Psst: If you purchase an item from this post, I may receive a small cut. There is no extra cost to you and it helps me keep creating free content and patterns. Thank you for your support! Note that each item and price is up to date at the time of publication; however, an item may be sold out or the price may be different at a later date.

Here one important note: at times manufacturer recommended hook sizes differ to what is included in the standard above. If that’s the case, then go with what label suggests.

And a small trick: as a rule of thumb, if you combine two threads of a given yarn weight then you get a thread that is thicker by one ‘grade’. For example, joining two threads of Medium (size 4) yarn should give you Bulky (size 5) yarn. This may come in handy in emergency situations.

Yarn Weights – Step by step…

By now, you should already see that looking only at recommended hook sizes and weight category isn’t quite enough to make a proper assessment. Of course, depending on a project you may or may not care for yarn to be ideally fitted into the design. If you do care however, you may want to examine the label thoroughly and draw conclusions from there. I would suggest taking following steps while making your choices when purchasing online:

  • Examine yarn image – if you zoom in then you should be able to see straight away what to expect in terms of texture (fluffy vs smooth).
  • Look at weight symbol – search for something similar to what is shown in the table above. Note that not all labels would include this information. At times manufacturers or sellers would only describe the category (e.g. ‘Chunky yarn’).
  • Analyze fiber content – labels or descriptions should detail out the fiber composition.
  • Check recommended hook size – check what manufacturer suggests in terms of hook sizes. Sometimes those recommendations differ from the standard.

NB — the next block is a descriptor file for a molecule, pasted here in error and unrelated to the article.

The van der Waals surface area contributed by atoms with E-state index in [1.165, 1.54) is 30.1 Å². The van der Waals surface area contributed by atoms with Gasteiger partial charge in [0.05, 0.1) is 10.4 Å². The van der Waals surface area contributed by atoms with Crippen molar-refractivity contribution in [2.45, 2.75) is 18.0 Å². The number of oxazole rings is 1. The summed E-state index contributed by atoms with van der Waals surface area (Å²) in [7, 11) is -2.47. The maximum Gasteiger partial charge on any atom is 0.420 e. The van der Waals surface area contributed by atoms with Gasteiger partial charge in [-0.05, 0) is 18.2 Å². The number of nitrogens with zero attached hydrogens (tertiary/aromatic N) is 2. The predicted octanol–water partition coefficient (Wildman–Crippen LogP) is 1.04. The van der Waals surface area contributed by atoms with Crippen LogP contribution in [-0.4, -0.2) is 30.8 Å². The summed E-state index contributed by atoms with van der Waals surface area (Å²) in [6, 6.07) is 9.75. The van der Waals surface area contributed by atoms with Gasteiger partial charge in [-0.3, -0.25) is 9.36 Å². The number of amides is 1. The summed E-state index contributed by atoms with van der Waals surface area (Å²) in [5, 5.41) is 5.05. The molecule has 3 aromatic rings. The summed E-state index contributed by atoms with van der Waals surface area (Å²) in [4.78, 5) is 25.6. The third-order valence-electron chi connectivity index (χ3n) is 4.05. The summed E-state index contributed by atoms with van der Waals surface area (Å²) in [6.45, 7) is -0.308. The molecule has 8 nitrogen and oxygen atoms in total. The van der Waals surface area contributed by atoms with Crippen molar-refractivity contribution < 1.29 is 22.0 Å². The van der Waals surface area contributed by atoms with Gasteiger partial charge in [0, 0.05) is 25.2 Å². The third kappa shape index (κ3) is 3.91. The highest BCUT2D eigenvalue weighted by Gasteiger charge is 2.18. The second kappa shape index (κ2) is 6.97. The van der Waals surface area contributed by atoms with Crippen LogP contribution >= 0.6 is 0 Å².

• Examine gauge – labels indicate the number of rows and stitches that make a square of a particular size, if you crochet with a recommended hook size. This will give you a pretty good feeling of yarn thickness.
  • Calculate length (e.g. number of centimeters or inches) per weight unit (e.g. per gram or ounce) – I often do that when the standard yarn-weight information isn’t available or I am trying to compare different yarns in the same category. I then relate the result to yarns that I already have at home and that way I can estimate how thick the yarn is.

Experience, experience and once again… luck

If you carefully check the above and compare the parameters to yarn that you already have at home, then most likely you will get it right 7 times out of 10. There is always a chance that you would be slightly surprised when you get your stuff delivered. It’s like buying clothes online – typically you wear size M but at times it may turn out too small or too big, depending on a manufacturer, or even sometimes on a collection.

Don’t get discouraged if you don’t get perfect match straight away. As Master Yoda says – it “happens to every guy sometimes this does”.

I would suggest to get single balls of few different types at the beginning. Buy more only when you are sure about your choice. Rome wasn’t built in a day!

One more important decision to make is color – have a look at my post on yarn colors mixing if you are looking for inspiration 🙂 If you are fairly new to crocheting then you may find the ‘Crocheting for beginners‘ article useful.

If you have any questions or want to share your tips and tricks – leave those in the comments section below or contact me directly at cogito@cottonnutty.com.

May the Force be with You!

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14 thoughts on “Yarn weights. Can you even get it right?”

  1. Hello, this is a well-written article involving some very detailed information, I like the diagrams and visuals. well done on this. I often stumble across blogs and there is nothing of interest visually and this is a huge disadvantage…

    I don’t see me ever taking up knitting or Crocheting but this was a good blog to read anyway.